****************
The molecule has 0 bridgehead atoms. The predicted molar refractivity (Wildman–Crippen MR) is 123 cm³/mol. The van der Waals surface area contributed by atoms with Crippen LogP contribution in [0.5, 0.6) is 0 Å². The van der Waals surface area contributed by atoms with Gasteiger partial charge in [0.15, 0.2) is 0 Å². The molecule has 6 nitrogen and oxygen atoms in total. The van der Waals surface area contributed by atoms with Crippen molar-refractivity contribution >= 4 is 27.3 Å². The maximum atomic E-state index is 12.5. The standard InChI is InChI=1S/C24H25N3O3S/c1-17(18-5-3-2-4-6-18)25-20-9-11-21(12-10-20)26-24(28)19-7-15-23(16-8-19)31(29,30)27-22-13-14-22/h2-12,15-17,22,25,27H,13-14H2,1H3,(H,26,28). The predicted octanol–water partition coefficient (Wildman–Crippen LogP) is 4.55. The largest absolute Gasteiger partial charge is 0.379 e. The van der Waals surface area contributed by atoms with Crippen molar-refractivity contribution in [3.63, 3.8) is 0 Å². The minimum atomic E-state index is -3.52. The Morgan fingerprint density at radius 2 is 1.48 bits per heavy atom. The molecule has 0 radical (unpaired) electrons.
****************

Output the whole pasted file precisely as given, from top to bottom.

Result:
The molecule has 0 bridgehead atoms. The predicted molar refractivity (Wildman–Crippen MR) is 123 cm³/mol. The van der Waals surface area contributed by atoms with Crippen LogP contribution in [0.5, 0.6) is 0 Å². The van der Waals surface area contributed by atoms with Gasteiger partial charge in [0.15, 0.2) is 0 Å². The molecule has 6 nitrogen and oxygen atoms in total. The van der Waals surface area contributed by atoms with Crippen molar-refractivity contribution >= 4 is 27.3 Å². The maximum atomic E-state index is 12.5. The standard InChI is InChI=1S/C24H25N3O3S/c1-17(18-5-3-2-4-6-18)25-20-9-11-21(12-10-20)26-24(28)19-7-15-23(16-8-19)31(29,30)27-22-13-14-22/h2-12,15-17,22,25,27H,13-14H2,1H3,(H,26,28). The predicted octanol–water partition coefficient (Wildman–Crippen LogP) is 4.55. The largest absolute Gasteiger partial charge is 0.379 e. The van der Waals surface area contributed by atoms with Crippen molar-refractivity contribution in [3.63, 3.8) is 0 Å². The minimum atomic E-state index is -3.52. The Morgan fingerprint density at radius 2 is 1.48 bits per heavy atom. The molecule has 0 radical (unpaired) electrons.